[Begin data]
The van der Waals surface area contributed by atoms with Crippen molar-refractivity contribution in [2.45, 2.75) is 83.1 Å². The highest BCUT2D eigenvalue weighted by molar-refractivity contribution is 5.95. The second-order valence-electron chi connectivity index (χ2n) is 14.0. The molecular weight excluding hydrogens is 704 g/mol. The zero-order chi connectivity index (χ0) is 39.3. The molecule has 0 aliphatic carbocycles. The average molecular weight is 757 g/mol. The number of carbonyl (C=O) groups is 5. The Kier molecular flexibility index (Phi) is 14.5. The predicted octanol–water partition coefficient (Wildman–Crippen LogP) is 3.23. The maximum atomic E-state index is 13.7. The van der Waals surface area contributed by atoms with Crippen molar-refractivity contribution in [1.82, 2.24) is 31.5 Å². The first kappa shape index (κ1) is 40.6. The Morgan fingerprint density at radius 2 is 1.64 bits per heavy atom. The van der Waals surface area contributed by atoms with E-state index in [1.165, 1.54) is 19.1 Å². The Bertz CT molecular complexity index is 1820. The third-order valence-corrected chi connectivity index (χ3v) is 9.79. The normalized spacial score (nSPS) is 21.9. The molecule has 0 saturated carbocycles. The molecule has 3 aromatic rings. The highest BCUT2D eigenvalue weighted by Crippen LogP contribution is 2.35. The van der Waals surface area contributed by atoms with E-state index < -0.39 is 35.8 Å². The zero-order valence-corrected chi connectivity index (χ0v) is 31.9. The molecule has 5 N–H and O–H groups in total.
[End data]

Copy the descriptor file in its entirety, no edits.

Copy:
The van der Waals surface area contributed by atoms with Crippen molar-refractivity contribution in [2.45, 2.75) is 83.1 Å². The highest BCUT2D eigenvalue weighted by molar-refractivity contribution is 5.95. The second-order valence-electron chi connectivity index (χ2n) is 14.0. The molecular weight excluding hydrogens is 704 g/mol. The zero-order chi connectivity index (χ0) is 39.3. The molecule has 0 aliphatic carbocycles. The average molecular weight is 757 g/mol. The number of carbonyl (C=O) groups is 5. The Kier molecular flexibility index (Phi) is 14.5. The predicted octanol–water partition coefficient (Wildman–Crippen LogP) is 3.23. The maximum atomic E-state index is 13.7. The van der Waals surface area contributed by atoms with Crippen molar-refractivity contribution in [1.82, 2.24) is 31.5 Å². The first kappa shape index (κ1) is 40.6. The Morgan fingerprint density at radius 2 is 1.64 bits per heavy atom. The van der Waals surface area contributed by atoms with E-state index in [1.165, 1.54) is 19.1 Å². The Bertz CT molecular complexity index is 1820. The third-order valence-corrected chi connectivity index (χ3v) is 9.79. The normalized spacial score (nSPS) is 21.9. The molecule has 0 saturated carbocycles. The molecule has 3 aromatic rings. The highest BCUT2D eigenvalue weighted by Crippen LogP contribution is 2.35. The van der Waals surface area contributed by atoms with E-state index < -0.39 is 35.8 Å². The zero-order valence-corrected chi connectivity index (χ0v) is 31.9. The molecule has 5 N–H and O–H groups in total.